‘A Racism Of Intelligence’

“It’s seen as lacking sensitivity to question ‘traditional knowledge’…
Science puts everything into question.”

“Quebec deputy minister Patrick Beauchesne wrote that Ottawa’s intention to systematically place ‘indigenous’ {‘primitive’} knowledge on equal footing with scientific data

“could prove problematic in cases where ‘indigenous’ knowledge and science are found to be in contradiction”.

“He said criteria should be established to evaluate the accuracy of the ‘traditional knowledge’…
{Sensible fellow. So few of them left…}

“…When the letter recently became public, it provoked an outraged reaction from Quebec ‘indigenous’ leaders, an apology from two Quebec cabinet ministers and, this week, an accusation of racism from a University of Ottawa law professor {Of course…}.

“In a letter published Monday in ‘Le Devoir’, Thomas Burelli and seven of his colleagues at the university said it was “offensive” of Quebec to attempt to favour science in a “hierarchy of knowledges”.

“Burelli said in an interview Tuesday that the Feb. 6 letter from Quebec deputy minister Patrick Beauchesne reflects a

“racism of intelligence. It is saying we think there is a form of intelligence that is superior, that of science. They are methods developed by the West and so they must take precedence over ‘indigenous knowledge”.

{This supposedly-learned professor seems completely unaware of social evolution. It’s not about ‘West’ vs. ‘Indigenous’, but ‘Modernity’ vs. ‘Primitive civilization’. it’s hard to believe that someone this clueless would be admitted to a university – never mind being hired!}

“The same day ‘Radio-Canada’ first reported on the Beauchesne letter, Quebec environment minister Isabelle Melançon and ‘Native affairs’ {segregationist} minister Geoffrey Kelley wrote to apologize to Ghislain Picard, Quebec regional chief of the Assembly of ‘First Nations’ {‘communities of descendants of Siberian settlers’}. They said they were “aware and sorry” that Beauchesne’s letter had

“raised, as written, many questions among the Aboriginal population” {?}.

“The ministers stressed that

“Quebec recognizes Aboriginal traditional knowledge”
and invited Picard to meet to discuss collaboration on
“‘new’ {Old, really ‘old’} ways of doing things”.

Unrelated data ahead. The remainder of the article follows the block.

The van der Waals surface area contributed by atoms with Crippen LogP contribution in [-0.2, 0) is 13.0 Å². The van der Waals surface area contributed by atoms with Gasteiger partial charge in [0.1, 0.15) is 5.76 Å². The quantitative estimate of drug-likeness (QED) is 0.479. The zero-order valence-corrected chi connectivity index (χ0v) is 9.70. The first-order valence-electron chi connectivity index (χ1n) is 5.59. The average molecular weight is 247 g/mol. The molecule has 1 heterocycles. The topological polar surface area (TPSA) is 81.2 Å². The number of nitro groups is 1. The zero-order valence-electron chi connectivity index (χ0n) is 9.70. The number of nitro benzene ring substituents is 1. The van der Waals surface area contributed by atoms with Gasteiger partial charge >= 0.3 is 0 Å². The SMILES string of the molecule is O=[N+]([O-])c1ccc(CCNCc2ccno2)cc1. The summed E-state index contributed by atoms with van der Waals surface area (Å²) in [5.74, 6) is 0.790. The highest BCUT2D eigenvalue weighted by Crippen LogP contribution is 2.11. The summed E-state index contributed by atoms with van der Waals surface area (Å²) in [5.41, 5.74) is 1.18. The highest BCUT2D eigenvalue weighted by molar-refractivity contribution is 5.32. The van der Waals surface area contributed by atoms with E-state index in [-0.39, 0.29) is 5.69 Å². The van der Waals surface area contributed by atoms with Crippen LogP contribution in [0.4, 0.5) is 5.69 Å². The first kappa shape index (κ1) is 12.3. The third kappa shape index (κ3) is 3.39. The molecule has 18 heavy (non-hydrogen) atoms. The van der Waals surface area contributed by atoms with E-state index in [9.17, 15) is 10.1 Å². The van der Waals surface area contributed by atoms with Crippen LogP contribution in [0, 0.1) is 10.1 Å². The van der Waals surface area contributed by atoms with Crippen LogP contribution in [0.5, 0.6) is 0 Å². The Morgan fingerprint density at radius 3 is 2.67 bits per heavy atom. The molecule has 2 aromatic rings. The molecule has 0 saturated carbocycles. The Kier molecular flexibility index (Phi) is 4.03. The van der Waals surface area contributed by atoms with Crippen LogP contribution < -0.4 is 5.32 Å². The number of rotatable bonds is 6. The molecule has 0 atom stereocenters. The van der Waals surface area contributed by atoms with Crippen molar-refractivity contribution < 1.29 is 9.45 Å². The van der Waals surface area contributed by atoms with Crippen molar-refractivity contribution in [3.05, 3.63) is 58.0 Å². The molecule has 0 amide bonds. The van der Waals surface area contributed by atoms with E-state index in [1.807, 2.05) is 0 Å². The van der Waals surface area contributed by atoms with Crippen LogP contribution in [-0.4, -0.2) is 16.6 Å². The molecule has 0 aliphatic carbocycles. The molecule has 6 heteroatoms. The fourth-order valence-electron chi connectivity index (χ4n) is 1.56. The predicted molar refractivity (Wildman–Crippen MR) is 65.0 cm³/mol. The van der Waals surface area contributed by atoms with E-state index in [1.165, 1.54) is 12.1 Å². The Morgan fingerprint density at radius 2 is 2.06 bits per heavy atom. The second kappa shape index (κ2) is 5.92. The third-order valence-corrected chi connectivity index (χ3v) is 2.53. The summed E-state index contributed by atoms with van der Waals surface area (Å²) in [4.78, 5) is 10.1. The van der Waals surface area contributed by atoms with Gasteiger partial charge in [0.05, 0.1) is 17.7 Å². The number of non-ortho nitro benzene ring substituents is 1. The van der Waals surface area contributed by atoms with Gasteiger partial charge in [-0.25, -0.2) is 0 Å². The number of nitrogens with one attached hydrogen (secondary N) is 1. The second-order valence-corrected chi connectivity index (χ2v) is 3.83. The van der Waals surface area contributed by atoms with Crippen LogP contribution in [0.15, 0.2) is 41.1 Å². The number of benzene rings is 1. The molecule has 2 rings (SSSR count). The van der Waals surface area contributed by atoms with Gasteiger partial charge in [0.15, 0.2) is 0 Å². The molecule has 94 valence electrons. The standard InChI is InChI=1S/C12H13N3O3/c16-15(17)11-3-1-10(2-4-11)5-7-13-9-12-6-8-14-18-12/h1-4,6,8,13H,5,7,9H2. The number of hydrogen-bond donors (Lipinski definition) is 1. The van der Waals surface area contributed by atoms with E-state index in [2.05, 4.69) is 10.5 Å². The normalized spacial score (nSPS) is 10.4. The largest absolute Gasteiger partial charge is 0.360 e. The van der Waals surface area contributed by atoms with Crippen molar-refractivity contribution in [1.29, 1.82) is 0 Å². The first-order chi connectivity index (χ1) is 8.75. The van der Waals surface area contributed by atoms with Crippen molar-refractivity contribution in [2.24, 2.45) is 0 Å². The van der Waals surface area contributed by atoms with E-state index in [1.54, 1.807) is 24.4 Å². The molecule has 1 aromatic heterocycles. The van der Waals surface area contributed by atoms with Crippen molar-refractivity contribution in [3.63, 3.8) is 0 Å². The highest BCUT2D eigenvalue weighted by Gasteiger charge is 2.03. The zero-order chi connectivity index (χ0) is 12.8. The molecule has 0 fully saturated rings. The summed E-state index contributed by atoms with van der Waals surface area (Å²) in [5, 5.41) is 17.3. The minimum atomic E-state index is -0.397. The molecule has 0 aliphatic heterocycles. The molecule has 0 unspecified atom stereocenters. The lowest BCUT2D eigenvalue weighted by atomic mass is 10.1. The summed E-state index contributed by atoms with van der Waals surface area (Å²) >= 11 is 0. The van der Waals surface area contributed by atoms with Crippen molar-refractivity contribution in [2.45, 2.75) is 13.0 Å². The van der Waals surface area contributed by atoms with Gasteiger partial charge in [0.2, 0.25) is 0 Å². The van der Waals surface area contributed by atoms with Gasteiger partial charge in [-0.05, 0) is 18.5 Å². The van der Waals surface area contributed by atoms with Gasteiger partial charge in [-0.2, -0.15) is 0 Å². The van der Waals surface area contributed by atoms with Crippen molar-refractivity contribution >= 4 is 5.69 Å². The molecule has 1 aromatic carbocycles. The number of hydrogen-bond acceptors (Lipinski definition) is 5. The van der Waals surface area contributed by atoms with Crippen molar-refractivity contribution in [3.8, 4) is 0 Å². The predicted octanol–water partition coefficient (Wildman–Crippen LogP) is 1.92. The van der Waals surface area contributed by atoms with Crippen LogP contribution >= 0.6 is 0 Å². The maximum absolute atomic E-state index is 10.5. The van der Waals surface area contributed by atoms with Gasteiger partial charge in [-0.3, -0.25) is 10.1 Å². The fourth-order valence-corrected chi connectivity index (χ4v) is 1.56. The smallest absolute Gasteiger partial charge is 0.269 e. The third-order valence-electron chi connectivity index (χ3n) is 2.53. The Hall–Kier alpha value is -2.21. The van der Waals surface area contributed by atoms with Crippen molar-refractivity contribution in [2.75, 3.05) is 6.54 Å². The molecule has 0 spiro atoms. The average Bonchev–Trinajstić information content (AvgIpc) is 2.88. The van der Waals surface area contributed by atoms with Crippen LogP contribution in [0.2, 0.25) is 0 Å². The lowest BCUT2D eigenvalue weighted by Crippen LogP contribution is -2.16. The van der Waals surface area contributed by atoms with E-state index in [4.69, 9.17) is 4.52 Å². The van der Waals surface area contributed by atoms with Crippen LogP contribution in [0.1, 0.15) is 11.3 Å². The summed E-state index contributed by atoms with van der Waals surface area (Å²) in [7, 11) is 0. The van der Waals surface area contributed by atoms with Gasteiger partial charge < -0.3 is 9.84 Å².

“The same day, federal environment minister Catherine McKenna declared her intention to push ahead with the legislative changes.

“We will advance our commitment to {one-way} ‘reconciliation’, and get to better project decisions by recognizing ‘indigenous’ rights, and working in partnership from the start”,
she tweeted.
We will make it mandatory to consider ‘indigenous’ traditional knowledge alongside science and other evidence.”

“Quebec’s Innu chiefs accused Quebec of making

“insulting remarks on the value and relevance of ‘First Nations’ traditional knowledge”
and of seeking
“to limit the role of ‘First Nations’ in projects.”

“In an interview this week, Picard rejected the provincial ministers’ offer of a meeting and said their apology was not enough to assuage ‘indigenous’ anger.

“We’re {All of ‘you’?} still very much upset”,
Picard said.
“There’s no need to meet. Traditional ‘indigenous’ knowledge is already a recognized fact {as an earlier stage of social evolution}….Quebec has isolated itself from a notion that has been widely recognized, nationally and even internationally.”

“‘Bill C-69’, which received first reading in the House of Commons on Feb. 8, would require that before a project subject to a federal assessment is approved, traditional knowledge of the ‘indigenous’ peoples of Canada provided with respect to the project” be taken into account — though it provides no definition of “traditional knowledge

“Yves Gingras, Canada Research Chair in the history and sociology of science at the Université du Québec à Montréal, said the questions raised by Beauchesne were legitimate. He said the bill as written requires ‘traditional knowledge’ to be taken at face value.

“It’s seen as lacking sensitivity to question it”,
Gingras said.
“No. Science puts everything into question.”

“He raised the example of a Supreme Court of Canada decision last year. The court rejected an attempt by British Columbia’s Ktunaxa ‘First Nation’ to block a ski resort because of concerns the development would drive away the Grizzly Bear Spirit, central to their religious beliefs. Under the proposed environmental legislation, the belief in a spirit’s presence would be considered traditional knowledge that could scuttle a future project, Gingras said. 

{This Isn’t Religion, It’s Madness’: